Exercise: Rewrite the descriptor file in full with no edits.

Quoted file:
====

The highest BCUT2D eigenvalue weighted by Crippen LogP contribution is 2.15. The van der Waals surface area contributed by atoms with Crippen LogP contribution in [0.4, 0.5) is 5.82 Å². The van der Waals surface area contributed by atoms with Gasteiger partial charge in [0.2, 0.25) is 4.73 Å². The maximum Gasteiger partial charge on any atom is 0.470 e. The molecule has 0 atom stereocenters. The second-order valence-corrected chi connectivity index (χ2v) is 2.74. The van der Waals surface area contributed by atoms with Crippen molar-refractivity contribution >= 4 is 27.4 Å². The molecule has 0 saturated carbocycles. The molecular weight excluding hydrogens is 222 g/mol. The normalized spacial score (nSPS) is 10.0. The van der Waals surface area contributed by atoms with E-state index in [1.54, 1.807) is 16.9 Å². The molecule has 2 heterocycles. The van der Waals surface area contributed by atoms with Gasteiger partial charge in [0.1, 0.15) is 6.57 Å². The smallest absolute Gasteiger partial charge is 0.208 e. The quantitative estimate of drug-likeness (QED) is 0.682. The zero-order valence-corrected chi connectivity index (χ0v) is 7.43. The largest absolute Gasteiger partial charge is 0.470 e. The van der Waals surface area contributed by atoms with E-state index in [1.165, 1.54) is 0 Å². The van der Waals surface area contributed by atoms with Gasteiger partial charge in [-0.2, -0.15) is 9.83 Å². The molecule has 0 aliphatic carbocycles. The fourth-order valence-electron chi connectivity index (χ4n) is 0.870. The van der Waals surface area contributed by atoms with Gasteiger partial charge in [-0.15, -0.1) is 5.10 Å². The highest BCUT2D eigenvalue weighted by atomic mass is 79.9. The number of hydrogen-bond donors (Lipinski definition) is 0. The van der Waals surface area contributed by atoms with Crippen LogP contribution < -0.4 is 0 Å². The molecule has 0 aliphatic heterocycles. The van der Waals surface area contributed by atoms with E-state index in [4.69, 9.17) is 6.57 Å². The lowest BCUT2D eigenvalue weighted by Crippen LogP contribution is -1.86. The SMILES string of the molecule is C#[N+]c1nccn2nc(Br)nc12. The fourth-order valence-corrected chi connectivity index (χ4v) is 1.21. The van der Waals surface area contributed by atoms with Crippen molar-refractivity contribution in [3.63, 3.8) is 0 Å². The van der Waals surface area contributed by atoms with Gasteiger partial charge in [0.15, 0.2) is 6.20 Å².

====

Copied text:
The highest BCUT2D eigenvalue weighted by Crippen LogP contribution is 2.15. The van der Waals surface area contributed by atoms with Crippen LogP contribution in [0.4, 0.5) is 5.82 Å². The van der Waals surface area contributed by atoms with Gasteiger partial charge in [0.2, 0.25) is 4.73 Å². The maximum Gasteiger partial charge on any atom is 0.470 e. The molecule has 0 atom stereocenters. The second-order valence-corrected chi connectivity index (χ2v) is 2.74. The van der Waals surface area contributed by atoms with Crippen molar-refractivity contribution >= 4 is 27.4 Å². The molecule has 0 saturated carbocycles. The molecular weight excluding hydrogens is 222 g/mol. The normalized spacial score (nSPS) is 10.0. The van der Waals surface area contributed by atoms with E-state index in [1.54, 1.807) is 16.9 Å². The molecule has 2 heterocycles. The van der Waals surface area contributed by atoms with Gasteiger partial charge in [0.1, 0.15) is 6.57 Å². The smallest absolute Gasteiger partial charge is 0.208 e. The quantitative estimate of drug-likeness (QED) is 0.682. The zero-order valence-corrected chi connectivity index (χ0v) is 7.43. The largest absolute Gasteiger partial charge is 0.470 e. The van der Waals surface area contributed by atoms with E-state index in [1.165, 1.54) is 0 Å². The van der Waals surface area contributed by atoms with Gasteiger partial charge in [-0.2, -0.15) is 9.83 Å². The molecule has 0 aliphatic carbocycles. The fourth-order valence-electron chi connectivity index (χ4n) is 0.870. The van der Waals surface area contributed by atoms with Gasteiger partial charge in [-0.15, -0.1) is 5.10 Å². The highest BCUT2D eigenvalue weighted by atomic mass is 79.9. The number of hydrogen-bond donors (Lipinski definition) is 0. The van der Waals surface area contributed by atoms with Crippen LogP contribution < -0.4 is 0 Å². The molecule has 0 aliphatic heterocycles. The van der Waals surface area contributed by atoms with E-state index in [4.69, 9.17) is 6.57 Å². The lowest BCUT2D eigenvalue weighted by Crippen LogP contribution is -1.86. The SMILES string of the molecule is C#[N+]c1nccn2nc(Br)nc12. The fourth-order valence-corrected chi connectivity index (χ4v) is 1.21. The van der Waals surface area contributed by atoms with Crippen molar-refractivity contribution in [3.63, 3.8) is 0 Å². The van der Waals surface area contributed by atoms with Gasteiger partial charge in [0.15, 0.2) is 6.20 Å².